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1 December 2015 Larval Development of Culex quinquefasciatus in Water with Low to Moderate Pollution Levels
Navideh Noori, B. Graeme Lockaby, Latif Kalin
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Population growth and urbanization have increased the potential habitats, and consequently the abundance of Culex quinquefasciatus, the southern house mosquito, a vector of West Nile Virus in urban areas. Water quality is critical in larval habitat distribution and in providing microbial food resources for larvae. A mesocosm experiment was designed to demonstrate which specific components of water chemistry are conducive to larval Culex mosquitoes. Dose—response relationships between larval development and NO3, NH4, and PO4 concentrations in stream water were developed through this experiment to describe the isolated effects of each nutrient on pre-adult development. The emergence pattern of Culex mosquitoes was found to be strongly related to certain nutrients, and results showed that breeding sites with higher PO4 or NO3 concentrations had higher larval survival rates. High NO3 concentrations favor the development of male mosquitoes and suppress the development of female mosquitoes, but those adult females that do emerge develop faster in containers with high NO3 levels compared to the reference group. The addition of PO4 in the absence of nitrogen sources to the larval habitat slowed larval development, however, it took fewer days for larvae to reach the pupal stage in containers with combinations of NO3 and PO4 or NH4 and PO4 nutrients. Results from this study may bolster efforts to control WNV in urban landscapes by exploring water quality conditions of Culex larval habitats that produce adult mosquitoes.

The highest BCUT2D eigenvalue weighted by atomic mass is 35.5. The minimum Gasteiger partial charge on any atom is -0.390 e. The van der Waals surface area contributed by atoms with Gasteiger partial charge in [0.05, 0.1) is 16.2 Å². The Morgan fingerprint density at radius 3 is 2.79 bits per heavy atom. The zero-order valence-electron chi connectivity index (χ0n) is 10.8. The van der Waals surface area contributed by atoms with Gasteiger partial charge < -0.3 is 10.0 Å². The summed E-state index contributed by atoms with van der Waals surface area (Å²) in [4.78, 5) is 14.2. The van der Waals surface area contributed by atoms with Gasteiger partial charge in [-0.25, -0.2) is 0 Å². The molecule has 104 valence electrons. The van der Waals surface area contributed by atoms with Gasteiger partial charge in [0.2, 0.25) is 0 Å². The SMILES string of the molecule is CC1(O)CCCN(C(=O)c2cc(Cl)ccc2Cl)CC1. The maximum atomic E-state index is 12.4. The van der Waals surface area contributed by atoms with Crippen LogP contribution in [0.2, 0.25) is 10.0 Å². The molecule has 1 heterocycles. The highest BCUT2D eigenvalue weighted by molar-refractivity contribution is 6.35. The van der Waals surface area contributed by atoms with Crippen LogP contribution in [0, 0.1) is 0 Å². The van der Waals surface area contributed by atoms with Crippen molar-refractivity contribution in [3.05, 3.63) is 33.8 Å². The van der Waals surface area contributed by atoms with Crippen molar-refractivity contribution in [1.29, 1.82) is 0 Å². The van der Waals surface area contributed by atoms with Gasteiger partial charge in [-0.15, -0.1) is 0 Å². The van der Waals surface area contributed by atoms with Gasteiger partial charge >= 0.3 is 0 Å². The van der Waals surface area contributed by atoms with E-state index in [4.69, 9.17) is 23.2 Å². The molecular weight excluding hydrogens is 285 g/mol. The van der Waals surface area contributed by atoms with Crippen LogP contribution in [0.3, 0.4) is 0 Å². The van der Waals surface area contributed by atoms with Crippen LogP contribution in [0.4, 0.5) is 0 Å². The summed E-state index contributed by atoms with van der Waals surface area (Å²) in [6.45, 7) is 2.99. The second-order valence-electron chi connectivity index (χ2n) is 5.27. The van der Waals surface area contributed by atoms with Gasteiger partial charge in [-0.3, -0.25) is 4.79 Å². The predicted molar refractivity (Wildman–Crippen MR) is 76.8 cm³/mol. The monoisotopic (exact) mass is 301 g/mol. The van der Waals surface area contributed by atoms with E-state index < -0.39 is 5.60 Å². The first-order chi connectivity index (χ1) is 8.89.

Navideh Noori, B. Graeme Lockaby, and Latif Kalin "Larval Development of Culex quinquefasciatus in Water with Low to Moderate Pollution Levels," Journal of Vector Ecology 40(2), 208-220, (1 December 2015).
Received: 18 December 2014; Accepted: 1 March 2015; Published: 1 December 2015

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